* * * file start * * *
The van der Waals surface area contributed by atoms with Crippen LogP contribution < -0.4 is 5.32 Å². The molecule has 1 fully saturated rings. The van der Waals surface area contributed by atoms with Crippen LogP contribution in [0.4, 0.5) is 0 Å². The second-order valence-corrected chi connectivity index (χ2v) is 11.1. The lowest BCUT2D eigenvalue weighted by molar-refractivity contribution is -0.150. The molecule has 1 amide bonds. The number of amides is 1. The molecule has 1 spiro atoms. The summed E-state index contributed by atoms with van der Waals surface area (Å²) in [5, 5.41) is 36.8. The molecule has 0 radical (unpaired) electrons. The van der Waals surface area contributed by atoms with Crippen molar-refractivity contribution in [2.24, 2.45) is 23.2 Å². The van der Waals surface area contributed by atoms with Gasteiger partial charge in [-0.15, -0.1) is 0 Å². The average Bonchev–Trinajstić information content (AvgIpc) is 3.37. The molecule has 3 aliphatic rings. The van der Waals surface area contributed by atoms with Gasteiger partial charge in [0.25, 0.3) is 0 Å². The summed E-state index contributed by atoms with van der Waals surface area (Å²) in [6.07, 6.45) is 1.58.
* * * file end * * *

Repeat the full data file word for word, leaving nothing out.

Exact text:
The van der Waals surface area contributed by atoms with Crippen LogP contribution < -0.4 is 5.32 Å². The molecule has 1 fully saturated rings. The van der Waals surface area contributed by atoms with Crippen LogP contribution in [0.4, 0.5) is 0 Å². The second-order valence-corrected chi connectivity index (χ2v) is 11.1. The lowest BCUT2D eigenvalue weighted by molar-refractivity contribution is -0.150. The molecule has 1 amide bonds. The number of amides is 1. The molecule has 1 spiro atoms. The summed E-state index contributed by atoms with van der Waals surface area (Å²) in [5, 5.41) is 36.8. The molecule has 0 radical (unpaired) electrons. The van der Waals surface area contributed by atoms with Crippen molar-refractivity contribution in [2.24, 2.45) is 23.2 Å². The van der Waals surface area contributed by atoms with Gasteiger partial charge in [-0.15, -0.1) is 0 Å². The average Bonchev–Trinajstić information content (AvgIpc) is 3.37. The molecule has 3 aliphatic rings. The van der Waals surface area contributed by atoms with Gasteiger partial charge in [0.25, 0.3) is 0 Å². The summed E-state index contributed by atoms with van der Waals surface area (Å²) in [6.07, 6.45) is 1.58.